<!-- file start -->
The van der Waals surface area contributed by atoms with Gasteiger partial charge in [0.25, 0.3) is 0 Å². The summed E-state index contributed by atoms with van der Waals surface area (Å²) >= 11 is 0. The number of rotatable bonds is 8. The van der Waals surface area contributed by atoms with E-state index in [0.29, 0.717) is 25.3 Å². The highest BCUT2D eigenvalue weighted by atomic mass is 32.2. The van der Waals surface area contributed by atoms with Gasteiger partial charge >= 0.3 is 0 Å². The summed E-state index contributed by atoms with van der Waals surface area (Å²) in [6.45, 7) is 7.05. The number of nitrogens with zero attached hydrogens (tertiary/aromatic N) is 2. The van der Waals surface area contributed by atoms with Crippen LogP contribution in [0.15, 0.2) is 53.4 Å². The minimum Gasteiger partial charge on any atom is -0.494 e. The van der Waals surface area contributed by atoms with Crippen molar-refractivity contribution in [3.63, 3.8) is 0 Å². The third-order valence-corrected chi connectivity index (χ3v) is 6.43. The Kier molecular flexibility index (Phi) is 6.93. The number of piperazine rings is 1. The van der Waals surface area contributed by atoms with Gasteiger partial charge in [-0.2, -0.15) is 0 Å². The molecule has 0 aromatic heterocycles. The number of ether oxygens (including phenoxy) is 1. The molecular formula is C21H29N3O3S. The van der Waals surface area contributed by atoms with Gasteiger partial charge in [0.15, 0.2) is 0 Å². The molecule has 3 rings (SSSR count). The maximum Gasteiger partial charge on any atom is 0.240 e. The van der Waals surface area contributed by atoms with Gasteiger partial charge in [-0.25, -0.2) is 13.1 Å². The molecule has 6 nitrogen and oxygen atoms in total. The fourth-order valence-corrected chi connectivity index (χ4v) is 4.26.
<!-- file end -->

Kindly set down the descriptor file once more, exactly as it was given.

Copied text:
The van der Waals surface area contributed by atoms with Gasteiger partial charge in [0.25, 0.3) is 0 Å². The summed E-state index contributed by atoms with van der Waals surface area (Å²) >= 11 is 0. The number of rotatable bonds is 8. The van der Waals surface area contributed by atoms with E-state index in [0.29, 0.717) is 25.3 Å². The highest BCUT2D eigenvalue weighted by atomic mass is 32.2. The van der Waals surface area contributed by atoms with Gasteiger partial charge >= 0.3 is 0 Å². The summed E-state index contributed by atoms with van der Waals surface area (Å²) in [6.45, 7) is 7.05. The number of nitrogens with zero attached hydrogens (tertiary/aromatic N) is 2. The van der Waals surface area contributed by atoms with Crippen LogP contribution in [0.15, 0.2) is 53.4 Å². The minimum Gasteiger partial charge on any atom is -0.494 e. The van der Waals surface area contributed by atoms with Crippen molar-refractivity contribution in [3.63, 3.8) is 0 Å². The third-order valence-corrected chi connectivity index (χ3v) is 6.43. The Kier molecular flexibility index (Phi) is 6.93. The number of piperazine rings is 1. The van der Waals surface area contributed by atoms with Gasteiger partial charge in [-0.2, -0.15) is 0 Å². The molecule has 0 aromatic heterocycles. The number of ether oxygens (including phenoxy) is 1. The molecular formula is C21H29N3O3S. The van der Waals surface area contributed by atoms with Gasteiger partial charge in [0.15, 0.2) is 0 Å². The molecule has 3 rings (SSSR count). The maximum Gasteiger partial charge on any atom is 0.240 e. The van der Waals surface area contributed by atoms with Gasteiger partial charge in [-0.25, -0.2) is 13.1 Å². The molecule has 6 nitrogen and oxygen atoms in total. The fourth-order valence-corrected chi connectivity index (χ4v) is 4.26.